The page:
Tag Archives: Frohike

Musings of a Cigarette Smoking Man 4×7 – This isn’t the ending that I wrote.


You're a mean one, Mr. Grinch.

“No one would kill you, Frohike. You’re just a little puppy dog.”

Oh, if he only knew.

Mssrs. Morgan and Wong are back in a slightly different format this time. Rather than co-writing, Morgan authors the script while Wong sits in the director’s chair. In fact, for his directing debut Wong would go on to win the Emmy for Best Direction. That’s no mean feat.

As they would in all four of their offerings this season, Morgan and Wong try their best to think outside of the frame of a typical X-Files episode, in this case changing up both form and content. Besides giving us an almost Shakespearean play quite clearly delineated into four acts, there’s a fluctuating tone to the tale so that we’re never quite sure from one act to the next whether we’re watching a history or a parody, if this is CSM’s view of himself, Frohike’s view, or the view put forth by the seedy magazine Frohike nabbed the story from.

Even more significantly, this is the first episode where David Duchovny doesn’t make an onscreen appearance. He’s essentially limited to a book-ending set of voiceovers. Gillian Anderson narrowly misses this technicality by appearing in a single scene in flashback. At first watch, I remember missing Mulder and Scully. Over a decade later, I appreciate getting a more in depth look at such a fabulous character.

Certainly CSM deserves it by now.

Part I – An Extraordinary Man

Here’s where everything starts going Forest Gump on us. We always knew CSM was a significant man behind the scenes, but just how significant is he? Well, it turns out that he was the lone gunman that day on Dealey Plaza. Oh, and he didn’t always smoke cigarettes.

Actor Chris Owens makes his X-Files debut here. He would go on to play CSM again in flashback, as well as two other memorable characters, The Great Mutato and Jeffrey Spender. He plays the role with such seriousness that you can believe in this young CSM, that he wasn’t always evil, just pragmatic and ambitious, and that it was a downhill spiral from there.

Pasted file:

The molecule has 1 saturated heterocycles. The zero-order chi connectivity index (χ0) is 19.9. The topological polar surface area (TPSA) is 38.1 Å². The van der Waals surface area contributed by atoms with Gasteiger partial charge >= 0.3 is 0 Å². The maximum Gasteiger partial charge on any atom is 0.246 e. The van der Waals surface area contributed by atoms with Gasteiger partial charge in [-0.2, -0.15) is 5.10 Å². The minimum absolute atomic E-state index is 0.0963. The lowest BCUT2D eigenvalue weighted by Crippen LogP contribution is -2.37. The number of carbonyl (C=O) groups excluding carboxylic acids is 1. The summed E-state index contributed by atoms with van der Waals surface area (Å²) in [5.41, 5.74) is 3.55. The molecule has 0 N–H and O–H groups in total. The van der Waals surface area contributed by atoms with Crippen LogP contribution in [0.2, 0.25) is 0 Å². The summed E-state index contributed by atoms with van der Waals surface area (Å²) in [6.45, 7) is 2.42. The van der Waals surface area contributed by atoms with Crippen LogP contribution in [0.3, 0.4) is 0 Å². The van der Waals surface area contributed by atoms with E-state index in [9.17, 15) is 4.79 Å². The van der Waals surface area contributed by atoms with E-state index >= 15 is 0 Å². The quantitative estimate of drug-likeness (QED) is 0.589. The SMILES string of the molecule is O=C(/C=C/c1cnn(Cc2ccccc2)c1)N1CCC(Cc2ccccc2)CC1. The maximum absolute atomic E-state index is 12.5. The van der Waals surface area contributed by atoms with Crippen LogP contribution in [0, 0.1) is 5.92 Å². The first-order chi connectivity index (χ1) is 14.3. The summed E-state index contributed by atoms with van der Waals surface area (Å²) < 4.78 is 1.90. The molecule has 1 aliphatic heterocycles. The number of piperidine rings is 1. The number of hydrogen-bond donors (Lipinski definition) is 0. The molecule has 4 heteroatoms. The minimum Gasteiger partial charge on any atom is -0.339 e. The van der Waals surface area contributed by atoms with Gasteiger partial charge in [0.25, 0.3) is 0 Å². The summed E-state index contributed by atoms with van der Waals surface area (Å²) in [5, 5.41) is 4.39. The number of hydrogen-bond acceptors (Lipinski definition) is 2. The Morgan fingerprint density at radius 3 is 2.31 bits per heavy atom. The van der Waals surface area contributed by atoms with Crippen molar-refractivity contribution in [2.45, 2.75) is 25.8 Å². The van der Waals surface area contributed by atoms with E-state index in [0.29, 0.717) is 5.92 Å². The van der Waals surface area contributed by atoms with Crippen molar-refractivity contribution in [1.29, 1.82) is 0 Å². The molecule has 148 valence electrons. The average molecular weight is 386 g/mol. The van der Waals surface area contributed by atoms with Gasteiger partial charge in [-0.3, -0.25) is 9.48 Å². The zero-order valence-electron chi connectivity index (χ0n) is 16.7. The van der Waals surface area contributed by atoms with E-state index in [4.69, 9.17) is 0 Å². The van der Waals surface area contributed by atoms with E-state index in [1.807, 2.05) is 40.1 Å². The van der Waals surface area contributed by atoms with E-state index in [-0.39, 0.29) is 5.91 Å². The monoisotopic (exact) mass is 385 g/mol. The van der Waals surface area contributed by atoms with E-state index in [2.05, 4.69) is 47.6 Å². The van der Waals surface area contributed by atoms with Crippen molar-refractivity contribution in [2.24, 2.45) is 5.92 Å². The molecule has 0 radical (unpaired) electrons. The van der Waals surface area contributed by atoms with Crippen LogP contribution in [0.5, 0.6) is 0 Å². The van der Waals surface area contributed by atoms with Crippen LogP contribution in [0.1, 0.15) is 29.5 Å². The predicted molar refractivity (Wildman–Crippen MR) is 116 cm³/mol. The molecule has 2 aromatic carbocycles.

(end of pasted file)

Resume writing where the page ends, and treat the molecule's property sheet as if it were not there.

Part II – A Jack Colquitt Adventure

And now we jump forward in time to CSM the would-be Civil Rights activist, AKA author Raul Bloodworth.

This CSM has successfully and speedily climbed his way up the middle management ladder of the netherworld. Young though he is, he’s powerful enough to chastise J. Edgar Hoover to his face. It seems that the F.B.I. has been under his control since long before Mulder and Scully came into play.

But what’s striking is how typically unfulfilling his day job is. He spends his nights typing pathetic manuscripts living off of beer, cigarettes, and unfulfilled dreams. And while his job description requires that he root out Communism in all its forms, he secretly sympathizes with liberal dreamers, thinking so highly of Dr. Martin Luther King, Jr. that he honors him with a more… personal assassination.

At this point, I’m starting to believe we’re hearing less of Frohike’s news article while more of CSM’s sense of self-importance is creeping in.

Part III – Buffalo Wants it Bad

If we thought CSM was stuck in a crappy boardroom job before, now his position has rusted into the downright mundane. CSM has successfully defeated the Communists. But like every man who reaches the pinnacle of his profession and finds there’s nowhere else to go, he’s left weary and unfulfilled. He goes from killing presidents to rigging football games because, well, what else is there to do? Now it’s hard to see this as anything but a parody.

Getting to see Deep Throat again is a real treat. And their brief, opaque and slightly comical conversation is the highlight of the whole episode. It’s hard to put much stock in their talk, however, as some points don’t agree with the larger mythology arc. But since this is fantasy anyway, you can take and leave what you will.

Part IV – Pack of Morleys

And now, like any great hero, it’s time for CSM to have his heart broken.